How to protect yourself from wildfire smoke


Only weeks after Canadian wildfires blanketed the Northeastern United States in thick smoke, the ongoing fires are sending across the Midwest more air deemed unhealthy by the Environmental Protection Agency.

Detroit and Cleveland are currently experiencing air considered “very unhealthy,” with Air Quality Index (AQI) readings measuring more than 200.

Exposure to wildfire smoke can be harmful to human health, causing symptoms ranging from eye and respiratory tract irritation to asthma attacks and heart failure, according to the EPA.

For millions of Americans in the Eastern half of the United States, the current air quality conditions are their first exposure to severe wildfire smoke. Here are the recommendations from public health authorities on how to protect yourself:

Keep an eye on the AQI

Heavy smog shrouds a major artery in Vancouver, with traffic lights piercing the gloom.

Buildings swathed by heavy smog in Vancouver on Sept. 13, 2020. (Liang Sen/Xinhua via Getty) measures the presence of five major pollutants and calculates a scale from 0 to 500. You can even search for your ZIP code specifically.

Smoke can move quickly, depending on wind patterns, so when there’s smoke in your area, you may want to check a few times throughout the day, especially before planning any strenuous outdoor activities. If air quality is in the red zone, meaning that the AQI falls between 150 and 200, the air is considered unhealthy to breathe. For anything higher (purple for 200-300 and maroon for 300-500), everyone is advised to stay indoors.

For people with lung conditions such as asthma, chronic obstructive pulmonary disease (COPD) and long COVID, limiting oneself to indoor activities also applies when the air is labeled orange, for “unhealthy for sensitive groups.” Children, the elderly, pregnant women and people with heart disease are also at elevated risk, according to the EPA.

“When it’s orange, there’s concern that some people, especially those with respiratory conditions, could be impacted,” Dr. Brady Scott, a fellow at the American Association for Respiratory Care, told Yahoo News earlier this month. “When you’re in the red zone, and certainly when we’re in the purple or maroon zones, everyone is at risk, even if you are a so-called healthy person.”

Keep your indoor air clean

Someone selects a setting on an air purifier.

Air purifiers can help improve indoor conditions. (Getty Images)

During wildfire smoke events, you also need to keep the indoor air clean, which means closing windows and, if necessary, using an air filtration system or single-room air purifier. Experts also advise running an air conditioner with the air recirculating within the house, rather than bringing in air from outside.

“Air purifiers with a HEPA [high efficiency particulate air] filter draw in the smoke, trap the particles and blow out clean air,” Dr. Raymond Casciari, a pulmonologist at Providence St. Joseph Hospital in Orange, Calif., told Yahoo Life.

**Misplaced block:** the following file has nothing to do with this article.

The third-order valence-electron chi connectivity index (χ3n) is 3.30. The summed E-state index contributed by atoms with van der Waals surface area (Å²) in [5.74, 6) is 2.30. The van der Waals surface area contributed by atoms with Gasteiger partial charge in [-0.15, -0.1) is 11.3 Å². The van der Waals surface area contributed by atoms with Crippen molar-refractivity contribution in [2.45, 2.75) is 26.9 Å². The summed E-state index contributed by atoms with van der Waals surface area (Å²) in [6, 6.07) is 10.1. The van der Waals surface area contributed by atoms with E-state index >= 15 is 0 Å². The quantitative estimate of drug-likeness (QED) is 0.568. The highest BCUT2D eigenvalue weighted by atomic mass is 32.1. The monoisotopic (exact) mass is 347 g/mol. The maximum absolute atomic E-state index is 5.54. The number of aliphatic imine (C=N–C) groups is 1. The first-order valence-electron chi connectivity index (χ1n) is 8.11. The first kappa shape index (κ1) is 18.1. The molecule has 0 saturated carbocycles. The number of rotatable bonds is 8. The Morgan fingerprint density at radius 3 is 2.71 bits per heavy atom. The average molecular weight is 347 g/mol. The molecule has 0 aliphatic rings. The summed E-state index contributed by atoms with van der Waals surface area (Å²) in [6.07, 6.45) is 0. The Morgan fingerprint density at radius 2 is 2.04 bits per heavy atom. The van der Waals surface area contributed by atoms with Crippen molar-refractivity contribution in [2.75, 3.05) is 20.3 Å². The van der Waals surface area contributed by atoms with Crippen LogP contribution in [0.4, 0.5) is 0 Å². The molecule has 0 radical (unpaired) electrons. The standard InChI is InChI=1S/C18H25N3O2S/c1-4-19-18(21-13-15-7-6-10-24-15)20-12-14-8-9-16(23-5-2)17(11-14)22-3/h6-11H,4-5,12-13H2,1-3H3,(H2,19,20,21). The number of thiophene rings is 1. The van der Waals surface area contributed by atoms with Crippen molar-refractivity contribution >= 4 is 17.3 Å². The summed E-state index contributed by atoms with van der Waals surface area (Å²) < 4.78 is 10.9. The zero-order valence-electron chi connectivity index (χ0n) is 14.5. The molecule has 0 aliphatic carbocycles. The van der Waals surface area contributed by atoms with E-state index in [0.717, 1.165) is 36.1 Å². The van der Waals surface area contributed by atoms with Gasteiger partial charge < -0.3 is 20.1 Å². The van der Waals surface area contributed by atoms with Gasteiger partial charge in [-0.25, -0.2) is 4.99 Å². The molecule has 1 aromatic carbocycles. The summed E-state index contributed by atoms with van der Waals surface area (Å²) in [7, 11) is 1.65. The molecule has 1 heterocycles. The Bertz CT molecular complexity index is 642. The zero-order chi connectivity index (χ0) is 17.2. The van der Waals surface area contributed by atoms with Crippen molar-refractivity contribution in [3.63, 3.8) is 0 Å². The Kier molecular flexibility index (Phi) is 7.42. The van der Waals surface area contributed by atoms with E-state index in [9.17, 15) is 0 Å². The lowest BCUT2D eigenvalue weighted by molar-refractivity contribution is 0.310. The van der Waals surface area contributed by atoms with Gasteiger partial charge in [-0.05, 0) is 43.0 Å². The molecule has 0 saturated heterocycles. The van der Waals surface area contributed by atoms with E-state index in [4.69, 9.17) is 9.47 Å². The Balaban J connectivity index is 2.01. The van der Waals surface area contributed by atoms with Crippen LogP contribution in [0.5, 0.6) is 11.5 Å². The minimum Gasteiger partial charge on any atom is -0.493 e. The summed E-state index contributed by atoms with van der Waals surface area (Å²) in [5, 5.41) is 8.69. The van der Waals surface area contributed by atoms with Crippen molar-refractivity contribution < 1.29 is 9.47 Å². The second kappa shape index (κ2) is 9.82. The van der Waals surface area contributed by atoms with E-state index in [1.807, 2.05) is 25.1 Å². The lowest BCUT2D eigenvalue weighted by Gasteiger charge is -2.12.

If you cannot obtain an air purifier right away, the EPA says you can make an air cleaner by “attaching a furnace filter to a box fan with tape, brackets, or a bungee cord,” although their efficacy is not guaranteed, since research is lacking. The agency recommends changing the filters if they get dirty or smell like smoke.

Mask up outside

A man in a mask and baseball cap against the shrouded Manhattan skyline.

A man wearing an N95 mask walks along the waterfront in West New York, N.J., on June 8, with the Manhattan skyline behind him. (Leonardo Munoz/AFP via Getty Images)

If you do go outside when the air is deemed unhealthy, experts encourage you to wear a mask, especially if you’ll be outdoors for a prolonged period. The same masks that work best at reducing your risk of getting COVID-19 offer the most protection against smoke.

“You want to think of the two Fs — filtration and fit. When it comes to filtration, you want a high-grade mask, whether it’s an N95 or a KF94,” Joseph Allen, associate professor at the Harvard T.H. Chan School of Public Health, told “You want that mask snug on your face, so that all the air you’re breathing is forced to go through the filter of the mask.”

A KN95 also offers protection from wildfire smoke, but surgical and cloth masks filter less and don’t fit as tightly.

Mental health may also be affected

In the Western half of the country, where wildfire smoke is an increasingly common problem because of climate change, many residents have seen their favorite summertime activities frequently interrupted.

In the West, we have become accustomed to the grim recurrence of weeklong, nearly annual stretches, during which wildfire smoke brings outdoor life to a virtual halt,” Yahoo News’ California-based Senior Editor David Knowles recently wrote.

If that sounds depressing, well, it is.

A 2022 study published in the journal BMC Public Health that looked at those affected by wildfires on the West Coast found that “45.3% reported anxiety due to the smoke, and 21.4% reported feeling depressed because of the smoke,” Knowles reported.

So keep an eye on your mental health, and keep hope alive: The air patterns that bring smoke to town can just as easily turn on a dime and take it away.

Source link

Leave a comment